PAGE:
Developmental Approach to Training
We are committed to developmentally appropriate training experiences designed to facilitate maximum growth of trainees. Interns usually enter the internship year with a central identity of a “student.” From the initial period of orientation through to a graduation ceremony, interns are coached and encouraged to adopt and internalize the values, attitudes, and behaviors of a professional psychologist. Learning occurs through modeling, repetition, approximation, and feedback, moving from superficial adoption of behaviors to deep internalization of a professional identity. Likewise, interns usually enter internship with an uneven array of clinical skills. Skill proficiency in all areas is assessed early in the internship year, and clients are assigned to the interns that are within their capability; more challenging cases are slowly added to the caseload to offer the opportunity to expand and refine clinical skills until the intern reaches exit level skill development. While attainment of minimum proficiency standards is required of all interns, individualized supervision goals are established jointly with the supervisor that are developmentally appropriate.
Our staff places a high value on multicultural competence, and facilitating trainee growth towards that competence is central to our training philosophy. It is one of our core values as a staff, and therefore, it is one of our main goals for intern professional development. We try to include a multicultural dimension in every training activity in which we engage. It is explicitly addressed in the multicultural seminar, although multicultural aspects of any topic are regularly discussed. In addition, multicultural issues are regularly discussed in supervision, in terms of the client work, the relationship between the trainee and the supervisor, and in terms of the development of the intern in this area.
Several dimensions of multicultural competence are addressed in the internship program. Foremost is the cultural self-awareness of the intern, including awareness of personal identity and history, attitudes toward other cultures that are embedded in one’s own culture, and the intersectionality of one’s own various identities. Second is the openness to and acceptance of diverse cultural norms and experiences of individuals from different cultures. Third is cultural knowledge relevant to the specific groups represented in the UHCL student population. And fourth is culturally sensitive and appropriate therapeutic assessment and intervention. All UHCL Counseling Services trainees are expected to develop competencies to effectively serve a diverse public, including clients whose identity, beliefs, worldview, or cultural background may create personal conflict with that of the intern. Therefore, we subscribe to APA’s position “Preparing Professional Psychologists to Serve a Diverse Public: A Core Requirement in Doctoral Education and Training” which can be found at http://www.apa.org/pi/lgbt/resources/policy/diversity-preparation.aspx.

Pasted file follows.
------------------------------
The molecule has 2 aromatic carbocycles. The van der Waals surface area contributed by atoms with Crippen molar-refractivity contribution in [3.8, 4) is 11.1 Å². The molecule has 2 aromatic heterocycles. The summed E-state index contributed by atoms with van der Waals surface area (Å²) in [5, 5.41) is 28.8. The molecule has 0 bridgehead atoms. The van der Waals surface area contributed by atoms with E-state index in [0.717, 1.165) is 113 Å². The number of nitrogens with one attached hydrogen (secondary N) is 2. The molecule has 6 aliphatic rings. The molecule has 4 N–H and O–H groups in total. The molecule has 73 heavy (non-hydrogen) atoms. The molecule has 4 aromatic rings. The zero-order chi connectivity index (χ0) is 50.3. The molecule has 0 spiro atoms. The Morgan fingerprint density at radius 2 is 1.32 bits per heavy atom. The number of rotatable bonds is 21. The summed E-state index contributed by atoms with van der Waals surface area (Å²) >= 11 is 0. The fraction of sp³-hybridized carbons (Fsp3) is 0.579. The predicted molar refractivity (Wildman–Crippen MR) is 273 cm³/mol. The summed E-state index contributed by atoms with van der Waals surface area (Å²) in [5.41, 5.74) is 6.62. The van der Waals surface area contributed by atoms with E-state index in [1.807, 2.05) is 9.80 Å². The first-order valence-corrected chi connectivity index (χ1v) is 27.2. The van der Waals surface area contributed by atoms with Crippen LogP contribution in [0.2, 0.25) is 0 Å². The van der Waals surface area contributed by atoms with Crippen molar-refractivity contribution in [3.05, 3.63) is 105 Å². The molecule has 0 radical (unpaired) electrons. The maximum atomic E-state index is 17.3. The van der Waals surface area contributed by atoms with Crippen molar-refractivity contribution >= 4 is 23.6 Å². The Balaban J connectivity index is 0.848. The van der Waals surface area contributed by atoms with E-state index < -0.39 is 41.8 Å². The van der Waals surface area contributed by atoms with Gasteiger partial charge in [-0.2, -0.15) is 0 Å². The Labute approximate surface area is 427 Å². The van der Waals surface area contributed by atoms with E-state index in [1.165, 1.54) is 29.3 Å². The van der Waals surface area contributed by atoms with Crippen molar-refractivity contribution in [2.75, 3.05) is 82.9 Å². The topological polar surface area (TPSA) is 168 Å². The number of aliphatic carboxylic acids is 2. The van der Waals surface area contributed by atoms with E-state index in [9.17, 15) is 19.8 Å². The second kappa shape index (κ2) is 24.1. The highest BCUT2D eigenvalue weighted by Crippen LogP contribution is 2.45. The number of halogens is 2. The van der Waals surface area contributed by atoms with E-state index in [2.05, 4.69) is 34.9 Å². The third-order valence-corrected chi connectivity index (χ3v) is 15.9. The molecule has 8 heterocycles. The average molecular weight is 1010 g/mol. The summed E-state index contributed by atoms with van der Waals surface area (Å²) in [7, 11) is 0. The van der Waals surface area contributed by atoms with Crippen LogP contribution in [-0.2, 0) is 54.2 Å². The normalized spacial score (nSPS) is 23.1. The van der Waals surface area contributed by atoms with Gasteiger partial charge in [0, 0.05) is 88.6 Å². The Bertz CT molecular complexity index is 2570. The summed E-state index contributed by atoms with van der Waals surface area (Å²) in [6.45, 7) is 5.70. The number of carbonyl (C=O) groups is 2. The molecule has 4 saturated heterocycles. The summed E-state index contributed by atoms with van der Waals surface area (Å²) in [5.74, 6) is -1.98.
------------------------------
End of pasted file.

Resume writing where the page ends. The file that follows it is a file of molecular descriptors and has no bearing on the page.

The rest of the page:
Essential to the realization of this multicultural focus is the opportunity to apply these skills with a highly diverse clientele. The diversity of the UHCL student population and the Counseling Services clientele is sufficient to support this aspect of our training program. We are a Hispanic-serving institution and serve a very diverse clientele. The range of diversity in the areas of ethnicity, socioeconomic status, and age are especially notable. We also have a significant percentage of international students from many areas. It is typical for a trainee to have at least 50% of their caseload be students of color. Therefore, interns have an excellent opportunity for working with individuals of many backgrounds and expanding their knowledge of many different multicultural issues.
Safe and Experiential Learning Environment
As part of the foundation of our training philosophy and rooted in our developmental approach, it is important to create a safe learning environment for all trainees. We recognize that, as early career professionals, interns are still in an intensive learning stage of development, and that training is the process of learning and making mistakes in order to enhance effectiveness as a therapist. It is essential that trainees feel safe to challenge themselves and discuss difficult issues with their supervisors. Supervisors are often willing to share their own work through discussion or recordings, so trainees can learn from them as well. We also do group, couples, and supervision work as co-leaders with trainees so that they can challenge themselves in session while still having the safety of a supervisor present. We also adopt an experiential learning environment where trainees learn by becoming fully involved in the life of the center.